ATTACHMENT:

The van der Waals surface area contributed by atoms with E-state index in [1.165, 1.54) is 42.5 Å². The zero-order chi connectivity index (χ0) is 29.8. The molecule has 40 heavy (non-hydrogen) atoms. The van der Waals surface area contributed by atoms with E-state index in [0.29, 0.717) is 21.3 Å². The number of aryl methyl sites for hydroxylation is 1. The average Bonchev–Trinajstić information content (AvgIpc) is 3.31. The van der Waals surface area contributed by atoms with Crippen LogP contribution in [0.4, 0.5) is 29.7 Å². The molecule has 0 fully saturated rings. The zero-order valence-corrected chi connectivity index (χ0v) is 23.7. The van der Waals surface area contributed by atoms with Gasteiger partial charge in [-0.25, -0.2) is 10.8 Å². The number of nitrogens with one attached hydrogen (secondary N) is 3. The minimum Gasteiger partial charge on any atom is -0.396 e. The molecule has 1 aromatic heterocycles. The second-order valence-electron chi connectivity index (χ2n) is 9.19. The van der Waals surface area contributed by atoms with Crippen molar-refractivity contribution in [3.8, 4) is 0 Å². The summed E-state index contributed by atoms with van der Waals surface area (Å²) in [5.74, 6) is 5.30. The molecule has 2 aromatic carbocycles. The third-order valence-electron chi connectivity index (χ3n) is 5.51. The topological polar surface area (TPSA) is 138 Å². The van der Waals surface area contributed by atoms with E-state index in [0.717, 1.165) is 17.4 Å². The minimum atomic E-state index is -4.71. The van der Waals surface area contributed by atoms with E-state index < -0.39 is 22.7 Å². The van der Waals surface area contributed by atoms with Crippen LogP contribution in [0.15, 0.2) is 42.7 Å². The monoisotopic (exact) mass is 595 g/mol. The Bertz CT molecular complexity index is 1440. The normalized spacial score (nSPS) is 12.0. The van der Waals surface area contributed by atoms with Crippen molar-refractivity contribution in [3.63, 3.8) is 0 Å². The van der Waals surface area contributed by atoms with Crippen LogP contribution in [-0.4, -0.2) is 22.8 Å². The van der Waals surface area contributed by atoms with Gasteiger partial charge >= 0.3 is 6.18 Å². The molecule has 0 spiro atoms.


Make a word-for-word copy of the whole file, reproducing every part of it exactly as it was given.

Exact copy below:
The van der Waals surface area contributed by atoms with E-state index in [1.165, 1.54) is 42.5 Å². The zero-order chi connectivity index (χ0) is 29.8. The molecule has 40 heavy (non-hydrogen) atoms. The van der Waals surface area contributed by atoms with E-state index in [0.29, 0.717) is 21.3 Å². The number of aryl methyl sites for hydroxylation is 1. The average Bonchev–Trinajstić information content (AvgIpc) is 3.31. The van der Waals surface area contributed by atoms with Crippen LogP contribution in [0.4, 0.5) is 29.7 Å². The molecule has 0 fully saturated rings. The zero-order valence-corrected chi connectivity index (χ0v) is 23.7. The van der Waals surface area contributed by atoms with Gasteiger partial charge in [-0.25, -0.2) is 10.8 Å². The number of nitrogens with one attached hydrogen (secondary N) is 3. The minimum Gasteiger partial charge on any atom is -0.396 e. The molecule has 1 aromatic heterocycles. The second-order valence-electron chi connectivity index (χ2n) is 9.19. The van der Waals surface area contributed by atoms with Crippen molar-refractivity contribution in [3.8, 4) is 0 Å². The summed E-state index contributed by atoms with van der Waals surface area (Å²) in [5.74, 6) is 5.30. The molecule has 2 aromatic carbocycles. The third-order valence-electron chi connectivity index (χ3n) is 5.51. The topological polar surface area (TPSA) is 138 Å². The van der Waals surface area contributed by atoms with E-state index in [0.717, 1.165) is 17.4 Å². The minimum atomic E-state index is -4.71. The van der Waals surface area contributed by atoms with E-state index < -0.39 is 22.7 Å². The van der Waals surface area contributed by atoms with Crippen LogP contribution in [0.15, 0.2) is 42.7 Å². The monoisotopic (exact) mass is 595 g/mol. The Bertz CT molecular complexity index is 1440. The normalized spacial score (nSPS) is 12.0. The van der Waals surface area contributed by atoms with Crippen molar-refractivity contribution in [3.63, 3.8) is 0 Å². The van der Waals surface area contributed by atoms with Crippen LogP contribution in [-0.4, -0.2) is 22.8 Å². The van der Waals surface area contributed by atoms with Gasteiger partial charge >= 0.3 is 6.18 Å². The molecule has 0 spiro atoms.